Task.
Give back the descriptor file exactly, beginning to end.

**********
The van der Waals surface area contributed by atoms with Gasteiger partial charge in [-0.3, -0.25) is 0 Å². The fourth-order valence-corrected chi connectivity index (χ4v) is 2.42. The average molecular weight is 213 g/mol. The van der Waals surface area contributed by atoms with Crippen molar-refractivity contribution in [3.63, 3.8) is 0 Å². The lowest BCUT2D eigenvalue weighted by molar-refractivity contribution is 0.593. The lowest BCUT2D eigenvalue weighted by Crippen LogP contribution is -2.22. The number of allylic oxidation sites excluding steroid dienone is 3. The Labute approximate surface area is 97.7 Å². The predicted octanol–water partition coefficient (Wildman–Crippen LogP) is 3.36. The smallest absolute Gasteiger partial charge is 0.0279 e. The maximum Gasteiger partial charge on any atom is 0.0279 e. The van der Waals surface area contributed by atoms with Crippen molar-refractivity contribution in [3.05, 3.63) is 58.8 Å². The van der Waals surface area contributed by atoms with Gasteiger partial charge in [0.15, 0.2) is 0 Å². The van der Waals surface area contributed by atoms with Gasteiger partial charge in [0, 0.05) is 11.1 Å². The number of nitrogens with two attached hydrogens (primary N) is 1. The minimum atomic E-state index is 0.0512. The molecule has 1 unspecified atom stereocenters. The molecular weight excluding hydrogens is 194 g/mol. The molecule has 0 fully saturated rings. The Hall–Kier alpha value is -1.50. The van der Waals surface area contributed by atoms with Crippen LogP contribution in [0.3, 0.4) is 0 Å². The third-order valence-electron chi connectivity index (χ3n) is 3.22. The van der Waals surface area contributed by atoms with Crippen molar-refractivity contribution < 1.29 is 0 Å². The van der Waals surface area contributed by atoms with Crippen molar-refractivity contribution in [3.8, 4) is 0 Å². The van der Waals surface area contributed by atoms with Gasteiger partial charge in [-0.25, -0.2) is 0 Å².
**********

The van der Waals surface area contributed by atoms with Gasteiger partial charge in [-0.3, -0.25) is 0 Å². The fourth-order valence-corrected chi connectivity index (χ4v) is 2.42. The average molecular weight is 213 g/mol. The van der Waals surface area contributed by atoms with Crippen molar-refractivity contribution in [3.63, 3.8) is 0 Å². The lowest BCUT2D eigenvalue weighted by molar-refractivity contribution is 0.593. The lowest BCUT2D eigenvalue weighted by Crippen LogP contribution is -2.22. The number of allylic oxidation sites excluding steroid dienone is 3. The Labute approximate surface area is 97.7 Å². The predicted octanol–water partition coefficient (Wildman–Crippen LogP) is 3.36. The smallest absolute Gasteiger partial charge is 0.0279 e. The maximum Gasteiger partial charge on any atom is 0.0279 e. The van der Waals surface area contributed by atoms with Crippen molar-refractivity contribution in [3.05, 3.63) is 58.8 Å². The van der Waals surface area contributed by atoms with Gasteiger partial charge in [0.15, 0.2) is 0 Å². The van der Waals surface area contributed by atoms with Gasteiger partial charge in [0, 0.05) is 11.1 Å². The number of nitrogens with two attached hydrogens (primary N) is 1. The minimum atomic E-state index is 0.0512. The molecule has 1 unspecified atom stereocenters. The molecular weight excluding hydrogens is 194 g/mol. The molecule has 0 fully saturated rings. The Hall–Kier alpha value is -1.50. The van der Waals surface area contributed by atoms with Crippen LogP contribution in [0.3, 0.4) is 0 Å². The third-order valence-electron chi connectivity index (χ3n) is 3.22. The van der Waals surface area contributed by atoms with Crippen molar-refractivity contribution < 1.29 is 0 Å². The van der Waals surface area contributed by atoms with Crippen molar-refractivity contribution in [3.8, 4) is 0 Å². The van der Waals surface area contributed by atoms with Gasteiger partial charge in [-0.25, -0.2) is 0 Å².